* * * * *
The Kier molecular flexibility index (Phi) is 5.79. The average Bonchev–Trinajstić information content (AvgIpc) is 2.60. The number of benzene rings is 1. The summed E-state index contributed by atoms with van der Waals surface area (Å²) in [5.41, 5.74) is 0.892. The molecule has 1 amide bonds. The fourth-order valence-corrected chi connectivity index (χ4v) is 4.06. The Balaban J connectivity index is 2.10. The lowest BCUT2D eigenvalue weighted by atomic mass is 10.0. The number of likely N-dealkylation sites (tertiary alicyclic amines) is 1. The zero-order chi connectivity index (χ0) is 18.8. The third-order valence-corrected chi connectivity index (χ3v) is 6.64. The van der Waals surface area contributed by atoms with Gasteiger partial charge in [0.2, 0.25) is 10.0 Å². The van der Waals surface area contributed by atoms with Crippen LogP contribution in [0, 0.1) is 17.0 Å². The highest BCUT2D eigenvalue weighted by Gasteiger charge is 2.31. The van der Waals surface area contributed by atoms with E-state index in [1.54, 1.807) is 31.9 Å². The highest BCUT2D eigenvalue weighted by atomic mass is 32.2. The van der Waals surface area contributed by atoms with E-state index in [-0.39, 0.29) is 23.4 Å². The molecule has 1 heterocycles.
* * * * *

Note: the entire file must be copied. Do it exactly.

The Kier molecular flexibility index (Phi) is 5.79. The average Bonchev–Trinajstić information content (AvgIpc) is 2.60. The number of benzene rings is 1. The summed E-state index contributed by atoms with van der Waals surface area (Å²) in [5.41, 5.74) is 0.892. The molecule has 1 amide bonds. The fourth-order valence-corrected chi connectivity index (χ4v) is 4.06. The Balaban J connectivity index is 2.10. The lowest BCUT2D eigenvalue weighted by atomic mass is 10.0. The number of likely N-dealkylation sites (tertiary alicyclic amines) is 1. The zero-order chi connectivity index (χ0) is 18.8. The third-order valence-corrected chi connectivity index (χ3v) is 6.64. The van der Waals surface area contributed by atoms with Gasteiger partial charge in [0.2, 0.25) is 10.0 Å². The van der Waals surface area contributed by atoms with Crippen LogP contribution in [0, 0.1) is 17.0 Å². The highest BCUT2D eigenvalue weighted by Gasteiger charge is 2.31. The van der Waals surface area contributed by atoms with E-state index in [1.54, 1.807) is 31.9 Å². The highest BCUT2D eigenvalue weighted by atomic mass is 32.2. The van der Waals surface area contributed by atoms with E-state index in [-0.39, 0.29) is 23.4 Å². The molecule has 1 heterocycles.